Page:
Why Shopping On Sundays Was Once Illegal

Some of the earliest United States colonists were Puritans who left Great Britain because they thought the Church of England was neither strict enough nor moral enough, and was too reminiscent of the Roman Catholic Church. They primarily settled in what became New England and introduced what came to be known as "blue laws," which, per Britannica, forbade people from participating in various secular activities on Sunday, including "regular work ... plus any buying, selling, traveling, public entertainment, or sports." Most blue laws disappeared after the Revolutionary War, but bans on shopping remained popular. According to The New Yorker34 states had "general Sunday trading bans" in the early 1960s.

 As noted by the Washington Post in 1988, blue laws became especially burdensome when more women entered the full-time work force, leaving weekends the best time for most people to shop, not to mention fewer people devoting Sundays to attending church services, followed by large family dinners. A group of Virginia merchants and development companies went so far as to sue the state, filing in 1985. The case stayed in the courts for three years and ended up going all the way to the state Supreme Court before it was finally decided in favor of the plaintiffs. As argued by one of their lawyers: "As late as the 1960s, stores were generally closed except drug stores selling prescriptions. Now [for many stores] Sunday has become the most important day of the week ... People are not resting on Sundays anymore."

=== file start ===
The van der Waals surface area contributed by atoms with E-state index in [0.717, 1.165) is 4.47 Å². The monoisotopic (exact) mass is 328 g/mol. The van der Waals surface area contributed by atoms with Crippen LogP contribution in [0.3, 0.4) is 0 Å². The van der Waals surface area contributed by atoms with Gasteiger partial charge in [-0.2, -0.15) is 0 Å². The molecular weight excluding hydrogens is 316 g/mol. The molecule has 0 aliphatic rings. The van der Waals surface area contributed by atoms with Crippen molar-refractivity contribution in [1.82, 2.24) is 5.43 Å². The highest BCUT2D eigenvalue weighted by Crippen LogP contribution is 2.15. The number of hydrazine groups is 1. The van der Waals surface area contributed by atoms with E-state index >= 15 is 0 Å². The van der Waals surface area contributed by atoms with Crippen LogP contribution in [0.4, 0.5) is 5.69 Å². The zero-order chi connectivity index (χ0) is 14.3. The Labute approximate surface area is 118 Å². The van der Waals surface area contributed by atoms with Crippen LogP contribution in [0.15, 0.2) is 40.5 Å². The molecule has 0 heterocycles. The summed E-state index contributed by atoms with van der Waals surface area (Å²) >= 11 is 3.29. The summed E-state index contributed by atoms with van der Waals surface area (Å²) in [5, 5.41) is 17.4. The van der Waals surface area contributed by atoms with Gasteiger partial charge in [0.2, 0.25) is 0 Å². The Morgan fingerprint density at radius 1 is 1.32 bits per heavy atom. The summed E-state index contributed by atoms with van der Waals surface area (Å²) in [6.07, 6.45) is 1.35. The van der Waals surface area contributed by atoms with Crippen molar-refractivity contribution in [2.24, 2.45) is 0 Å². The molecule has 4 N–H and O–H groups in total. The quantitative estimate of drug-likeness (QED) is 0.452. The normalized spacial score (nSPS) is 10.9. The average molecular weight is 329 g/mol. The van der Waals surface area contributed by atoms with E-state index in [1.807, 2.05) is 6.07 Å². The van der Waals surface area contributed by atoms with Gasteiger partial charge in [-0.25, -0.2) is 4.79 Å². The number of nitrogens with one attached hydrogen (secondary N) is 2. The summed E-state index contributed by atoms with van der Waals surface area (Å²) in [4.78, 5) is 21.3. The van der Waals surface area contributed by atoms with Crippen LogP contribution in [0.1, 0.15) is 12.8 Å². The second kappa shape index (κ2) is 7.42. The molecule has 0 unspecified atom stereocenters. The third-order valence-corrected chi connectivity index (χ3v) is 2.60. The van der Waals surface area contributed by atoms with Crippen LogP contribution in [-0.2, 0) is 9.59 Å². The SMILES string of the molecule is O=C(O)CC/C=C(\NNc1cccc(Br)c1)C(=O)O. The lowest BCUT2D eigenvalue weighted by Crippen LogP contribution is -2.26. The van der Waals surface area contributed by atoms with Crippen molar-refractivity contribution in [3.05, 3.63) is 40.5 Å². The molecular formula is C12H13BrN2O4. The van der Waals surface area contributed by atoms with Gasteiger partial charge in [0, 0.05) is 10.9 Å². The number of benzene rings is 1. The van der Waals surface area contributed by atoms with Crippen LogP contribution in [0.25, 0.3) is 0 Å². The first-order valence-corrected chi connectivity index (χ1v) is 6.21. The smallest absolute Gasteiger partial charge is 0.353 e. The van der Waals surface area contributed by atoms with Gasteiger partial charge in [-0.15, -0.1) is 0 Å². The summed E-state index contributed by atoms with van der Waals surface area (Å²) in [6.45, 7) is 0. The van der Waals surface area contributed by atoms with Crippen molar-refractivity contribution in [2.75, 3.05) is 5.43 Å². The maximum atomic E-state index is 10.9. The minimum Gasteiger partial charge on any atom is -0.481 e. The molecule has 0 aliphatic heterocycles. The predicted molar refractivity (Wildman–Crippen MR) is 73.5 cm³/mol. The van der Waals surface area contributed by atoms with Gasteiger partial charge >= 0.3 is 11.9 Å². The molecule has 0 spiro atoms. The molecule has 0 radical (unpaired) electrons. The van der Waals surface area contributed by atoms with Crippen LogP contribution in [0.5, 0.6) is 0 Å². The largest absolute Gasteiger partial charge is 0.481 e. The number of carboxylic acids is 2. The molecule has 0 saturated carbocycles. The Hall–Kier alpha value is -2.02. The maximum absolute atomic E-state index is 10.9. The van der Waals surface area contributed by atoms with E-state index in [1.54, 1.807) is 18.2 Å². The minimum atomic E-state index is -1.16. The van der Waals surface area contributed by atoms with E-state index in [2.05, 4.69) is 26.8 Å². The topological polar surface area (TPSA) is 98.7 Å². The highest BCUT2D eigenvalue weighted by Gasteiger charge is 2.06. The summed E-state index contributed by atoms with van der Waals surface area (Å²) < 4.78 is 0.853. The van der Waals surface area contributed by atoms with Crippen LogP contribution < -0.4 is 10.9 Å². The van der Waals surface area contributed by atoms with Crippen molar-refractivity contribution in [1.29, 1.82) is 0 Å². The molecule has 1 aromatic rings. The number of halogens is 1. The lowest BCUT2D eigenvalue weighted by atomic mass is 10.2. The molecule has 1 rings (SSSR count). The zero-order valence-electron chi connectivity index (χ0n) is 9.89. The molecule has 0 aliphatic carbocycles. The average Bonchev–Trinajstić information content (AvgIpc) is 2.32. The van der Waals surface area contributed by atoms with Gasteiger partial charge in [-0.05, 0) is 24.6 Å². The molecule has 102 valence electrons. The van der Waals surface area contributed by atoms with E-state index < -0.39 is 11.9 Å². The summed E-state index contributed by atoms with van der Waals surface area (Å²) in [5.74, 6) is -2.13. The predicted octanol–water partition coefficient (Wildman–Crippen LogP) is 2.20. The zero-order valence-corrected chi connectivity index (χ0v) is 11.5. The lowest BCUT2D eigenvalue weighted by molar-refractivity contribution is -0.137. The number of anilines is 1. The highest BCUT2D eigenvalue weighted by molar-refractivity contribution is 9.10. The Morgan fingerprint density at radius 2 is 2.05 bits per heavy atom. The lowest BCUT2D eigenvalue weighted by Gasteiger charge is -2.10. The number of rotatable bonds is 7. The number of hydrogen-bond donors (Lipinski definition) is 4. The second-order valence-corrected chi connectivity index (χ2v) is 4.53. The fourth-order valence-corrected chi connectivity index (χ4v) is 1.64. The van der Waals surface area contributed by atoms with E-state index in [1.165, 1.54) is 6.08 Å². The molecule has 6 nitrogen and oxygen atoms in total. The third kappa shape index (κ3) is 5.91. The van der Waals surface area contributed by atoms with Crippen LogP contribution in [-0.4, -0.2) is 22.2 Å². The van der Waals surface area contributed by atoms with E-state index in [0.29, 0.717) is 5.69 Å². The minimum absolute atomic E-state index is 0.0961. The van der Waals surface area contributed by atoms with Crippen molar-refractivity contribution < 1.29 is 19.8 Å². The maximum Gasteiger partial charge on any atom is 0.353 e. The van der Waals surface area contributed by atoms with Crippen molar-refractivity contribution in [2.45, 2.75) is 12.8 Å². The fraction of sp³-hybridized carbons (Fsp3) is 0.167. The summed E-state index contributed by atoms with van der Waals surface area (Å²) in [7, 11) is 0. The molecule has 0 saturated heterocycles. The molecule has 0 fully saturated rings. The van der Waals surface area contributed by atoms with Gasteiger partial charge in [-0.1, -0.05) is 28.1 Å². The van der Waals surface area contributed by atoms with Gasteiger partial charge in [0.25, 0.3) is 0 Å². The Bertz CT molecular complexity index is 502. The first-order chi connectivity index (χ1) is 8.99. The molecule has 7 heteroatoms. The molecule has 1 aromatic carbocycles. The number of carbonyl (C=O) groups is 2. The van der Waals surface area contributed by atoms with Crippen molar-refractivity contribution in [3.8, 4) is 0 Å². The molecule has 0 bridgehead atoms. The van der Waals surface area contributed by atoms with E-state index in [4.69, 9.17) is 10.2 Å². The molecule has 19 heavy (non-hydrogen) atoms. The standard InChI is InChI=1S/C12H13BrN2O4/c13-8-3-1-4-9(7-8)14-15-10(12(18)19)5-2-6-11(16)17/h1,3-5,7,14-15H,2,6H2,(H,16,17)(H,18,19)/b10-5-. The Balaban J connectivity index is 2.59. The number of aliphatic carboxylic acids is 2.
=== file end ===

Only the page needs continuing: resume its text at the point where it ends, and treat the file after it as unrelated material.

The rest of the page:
No shopping on Sundays in Bergen County, New Jersey

If 1988 seems late for laws that ban shopping on Sundays, wait until you hear about Bergen County, New Jersey. In 2015, Bergen County remained the last jurisdiction within the United States banning stores from opening on Sundays, as reported by The New Yorker. New parent Mitch Horn of Hackensack, New Jersey became so frustrated with having to make a 40-minute round trip in order to pick up baby supplies on Sundays that he started a Modernize Bergen County Facebook group to raise support for abolishing the blue laws prohibiting Sunday commerce. 

Overwhelmed by the requirement to collect signatures from 10 percent of registered Bergen County voters — 55,000 people — just to put the issue to referendum, the group was apparently unsuccessful, because the blue laws remain on the books to this day. In 2019, CNBC reported on the opening of the American Dream megamall. Despite the fact that 55 percent of the complex's space is taken up by attractions such as a Nickelodeon-themed park and ice skating rink, an indoor ski hill, and a water park, 45 percent consists of the good old retail shops that traditionally bring people to malls in the first place — all of which will continue to be closed on Sunday for the foreseeable future.